Myst creator Rand Miller teases new Kickstarter project during IndieCade

Today's Best Tech Deals

Picked by PCWorld's Editors

Top Deals On Great Products

Picked by Techconnect's Editors

Cyan Worlds, the development studio behind the classic point-and-click adventure game Myst, is putting together a new project, according to CEO and co-founder Rand Miller.

Miller was on hand at the IndieCade conference this weekend in Los Angeles to discuss the 20th anniversary of Myst, the game he co-created with his brother Robyn Miller. That’s right—it’s been two decades since players first found themselves standing on an abandoned dock and began cracking Myst Island’s many secrets.

Myst through the ages

Over the course of the hour-long talk Miller gave a broad overview of Cyan’s history, from simple HyperCard developer to what Miller called the studio’s “very traumatic experience with Myst Online.”

Myst Online, also known as Uru Live, was supposed to be a massively multiplayer continuation of the franchise. The project was ambitious; Cyan planned to add new worlds, or “Ages” to the game regularly, and wanted fans to create custom content also.

Myst Online was lauded during the panel for it's friendly community and imaginative worlds.

It never quite got off the ground—a euphemism for “Myst Online almost killed Cyan.” In 2005 Cyan put out Myst V: End of Ages, laid off most of its staff, and announced an end to the company’s software development.

But maybe not quite.

“We’ve been keeping ourselves alive, which is unusual for an independent developer,” said Miller. “We’ve had a lot of people employed, we’ve had a few people employed, but we’ve managed to stay alive—sometimes barely, but the mobile market has helped us at least get a foothold by converting [Myst].”

Cyan’s released products since Myst V, but it primarily focused on porting its old games to new platforms, particularly iOS.


Miller even discussed the Oculus Rift, which is a natural fit for the exploration-oriented Myst. “We just had realMyst on Oculus Rift and we were wandering around in there,” said Miller. “It’s a really cool feeling…and then you go throw up in the bathroom and then you come back and try again. But it feels like you’re there in some really amazing ways…I think it’s another level that’s intriguing.”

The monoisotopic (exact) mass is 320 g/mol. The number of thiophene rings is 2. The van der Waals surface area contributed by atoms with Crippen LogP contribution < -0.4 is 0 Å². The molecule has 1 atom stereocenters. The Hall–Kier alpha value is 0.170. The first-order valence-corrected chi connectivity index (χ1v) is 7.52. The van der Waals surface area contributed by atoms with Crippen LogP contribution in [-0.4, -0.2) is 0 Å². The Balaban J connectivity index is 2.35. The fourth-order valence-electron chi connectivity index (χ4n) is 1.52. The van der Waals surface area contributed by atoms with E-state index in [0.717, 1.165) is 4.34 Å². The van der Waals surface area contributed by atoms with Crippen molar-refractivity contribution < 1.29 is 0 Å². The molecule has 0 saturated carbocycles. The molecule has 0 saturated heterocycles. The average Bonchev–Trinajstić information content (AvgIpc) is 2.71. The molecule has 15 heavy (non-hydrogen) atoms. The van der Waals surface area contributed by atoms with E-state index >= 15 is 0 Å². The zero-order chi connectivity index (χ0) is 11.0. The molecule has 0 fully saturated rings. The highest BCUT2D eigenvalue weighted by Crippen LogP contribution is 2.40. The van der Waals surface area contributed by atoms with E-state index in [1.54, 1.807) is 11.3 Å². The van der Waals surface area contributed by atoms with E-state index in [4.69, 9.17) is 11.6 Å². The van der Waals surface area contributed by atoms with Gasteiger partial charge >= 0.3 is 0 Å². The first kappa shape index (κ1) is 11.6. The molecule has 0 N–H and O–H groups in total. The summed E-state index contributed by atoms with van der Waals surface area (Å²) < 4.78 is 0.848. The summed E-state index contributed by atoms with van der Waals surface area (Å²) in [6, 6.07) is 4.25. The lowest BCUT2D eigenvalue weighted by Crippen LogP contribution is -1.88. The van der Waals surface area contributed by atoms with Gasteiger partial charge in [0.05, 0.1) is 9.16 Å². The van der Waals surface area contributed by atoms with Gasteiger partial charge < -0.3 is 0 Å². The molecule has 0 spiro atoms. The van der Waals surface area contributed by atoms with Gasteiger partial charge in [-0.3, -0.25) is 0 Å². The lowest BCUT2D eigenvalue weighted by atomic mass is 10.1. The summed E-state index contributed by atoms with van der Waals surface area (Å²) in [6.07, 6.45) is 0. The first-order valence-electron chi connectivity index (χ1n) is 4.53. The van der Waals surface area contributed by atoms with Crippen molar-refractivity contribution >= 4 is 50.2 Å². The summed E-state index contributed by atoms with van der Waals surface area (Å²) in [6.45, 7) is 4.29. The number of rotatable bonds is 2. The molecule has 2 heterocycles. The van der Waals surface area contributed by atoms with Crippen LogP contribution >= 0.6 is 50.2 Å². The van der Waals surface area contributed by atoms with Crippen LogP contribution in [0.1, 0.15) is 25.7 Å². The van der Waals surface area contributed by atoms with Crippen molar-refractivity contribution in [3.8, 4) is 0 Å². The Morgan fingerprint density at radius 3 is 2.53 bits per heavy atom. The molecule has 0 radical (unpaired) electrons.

A port does not a new game make, however. While Cyan’s efforts undoubtedly exposed new players to Myst and Riven, it’s far from comfort for those of us who figured out that damn subway maze ages (no pun intended) ago.

And then in the midst of this insightful talk about the development of Myst, Rand Miller managed to make me shed a single nostalgic tear. Okay, maybe I wept with joy.

“We’ve got some bigger ideas, some of them we’ve had for a while that we’d love to do and publishers were kind of like, ‘Yeah we want something new and different,’ and we’d show them and they’d go, ‘...Yeah, not that,’” said Miller.

Rand Miller

“Kickstarter to me is an awesome opportunity, and so yeah, we’re putting together something for a larger project in the future.”

While Kickstarter made it easier for anyone to get an independent game funded, it has proved an especially big boon for renowned developers (like Miller) who can capitalize on their name and history.

Double Fine raised over three million dollars in early 2012 for an adventure game by making sure people knew it was a Tim Schafer adventure game, just like the Maniac Mansion and Grim Fandango of old, and Star Citizen just surpassed $20 million in crowdfunding thanks in part to headliner Chris Roberts, creator of the beloved Wing Commander series.

As for Cyan, is this possibly the “Latus” project the company teased a few years back? Potentially. I don’t even care. I just want to see Cyan get back into things. I want to fill entire pages with scribbled puzzle notes. Blue pages.

For now, we wait. Besides this tease, we’ve got nothing else to go on. Well, except Miller’s positive outlook.

“We’re not rich, and we’re not making tons of money and lots of that old money’s gone, but just having control and owning your destiny and being able to do what you want, it’s very satisfying,” said Miller—a sentiment the crowd full of independent developers certainly sympathized with.

Note: When you purchase something after clicking links in our articles, we may earn a small commission. Read our affiliate link policy for more details.
Shop Tech Products at Amazon